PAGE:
When I think of Japan, Tokyo is generally the first image that comes to mind. A fascinating place, modern yet traditional, always changing, always on the move.
However, it is the world's largest metropolis, with over 37 million residents (9 million in the city alone). It goes without saying this means lots of crowds. And just imagine trying to cross the street at major intersections!
Japan has 6852 islands, of which 430 are inhabited. Most of the population live on the four main islands of Hokkaido, Honshu, Shikoku and Kyushu. Honshu, the largest, is considered the mainland and is home to Japan's largest cities (Tokyo, Osaka, Hiroshima, Nagoya, Nagano, Kyoto).
Being an island country, a great way to see Japan beyond these large cities is on a small ship cruise. Explore a quieter side of Japan, visiting smaller port towns, full of history and culture and retreat back to an intimate ship at the end of the day, to relax and wake up in a new port of call.
Wonderful, less crowded ports of call include:
Hakodate, a city of under 300,000 residents, is the capital city of the northern island of Hokkaido. The island is the least developed of Japan's main islands, full of unspoiled nature and a lot of outdoor activities. The 1972 Winter Olympics were held just to the north, in Sapporo.
This region of Japan offers a unique culture, Western, Japanese and Russian, with a a fascinating history of the Ainu people, who are ethnically Japanese and Russian.
Kanazawa is most famous for the Kenrokuen Garden, one of Japan's top three most beautifully landscaped gardens. The gardens used to be the outer garden of Kanazawa Castle. With a large variety of trees and plants, the gardens offer something for every season. Beautiful are the cherry blossoms in April.
The town of Kanazawa escaped war damage and natural disasters, and has interesting museums and districts to experience.
Sakaiminato, a small fishing port with fewer than 40,000 residents, is well known for its superb seafood. Izumo-taisha Grand Shrine and the black Matsue Castle, one of the oldest Samurai castles, are located nearby.
The Izumo-taisha Grand Shrine is considered to be Japan's oldest (believed to have been built in the 700's) and second most important Shinto shrine. The Matsue Castle is a six story structure, one of only a dozen original castles to have survived fire, earthquakes and feudal demolitions. Sitting atop a hill and surrounded by thick walls and a moat, it luckily never saw a battle.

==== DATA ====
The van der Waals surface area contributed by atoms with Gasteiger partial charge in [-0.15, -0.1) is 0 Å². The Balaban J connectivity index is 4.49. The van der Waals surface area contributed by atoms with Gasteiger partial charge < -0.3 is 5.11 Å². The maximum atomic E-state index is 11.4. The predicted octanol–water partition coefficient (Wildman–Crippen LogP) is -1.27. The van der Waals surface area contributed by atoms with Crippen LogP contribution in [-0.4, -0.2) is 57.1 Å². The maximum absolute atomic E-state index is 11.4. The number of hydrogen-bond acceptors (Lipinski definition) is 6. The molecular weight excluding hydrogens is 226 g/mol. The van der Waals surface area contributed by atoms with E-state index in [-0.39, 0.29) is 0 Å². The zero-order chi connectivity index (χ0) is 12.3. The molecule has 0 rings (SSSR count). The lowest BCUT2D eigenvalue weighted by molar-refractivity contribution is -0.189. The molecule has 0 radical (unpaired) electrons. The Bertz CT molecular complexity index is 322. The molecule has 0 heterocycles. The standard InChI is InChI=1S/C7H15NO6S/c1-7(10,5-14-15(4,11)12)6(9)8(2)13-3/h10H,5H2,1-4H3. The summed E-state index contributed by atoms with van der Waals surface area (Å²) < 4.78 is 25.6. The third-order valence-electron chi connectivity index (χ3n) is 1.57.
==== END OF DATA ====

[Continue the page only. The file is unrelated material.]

Kitakyushu is the northern most city on the island of Kyusha. The most famous sites include the fully restored Kokura Castle and its Japanese Garden and the Kawachi Wisteria Garden with its spectacular flower tunnels (open only seasonally and unfortunately gets quite crowded).
Want to learn about the evolution of toilets? Check out the Toto Museum.
Takamatsu is a small port on Shikoku Island. Here one can explore Ritsurin Park, one of the largest and prettiest gardens in the area. The Takamatsu Castle, though not intact, is famous as a seaside castle with a moat that utilizes sea water.
One of Japan's best loved noodles and famous in Takamatsu is the Udon noodle, which you can find all through out the city prepared in a number of ways. Not to be missed!
Kobe, one of Japan's largest cities with 1.5 million residents, is considered to be one of Japan's prettiest. It is also quite new, having been completely rebuilt after the 1995 Great Hanshin-Awaji earthquake.
Kobe of course is well known for its beef, and the Nada district is Japan's top sake producing area. Arima Onsen is a famous hot spring town located within Kobe city limits, on the opposite side of Mount Rokko and city center. Panoramic views of Kobe and neighboring Osaka can be enjoyed from the mountain.
Shimizu is a wonderful port town south of Tokyo, with stunning views of Mt. Fuji, best seen from the Nihondaira Plateau, where you will also have stunning views of Suraga Bay and Shimizu. A unique attraction is Shimizu Sushi Museum, Japan's first museum of this kind.
Laurie Marschall - Owner and Founder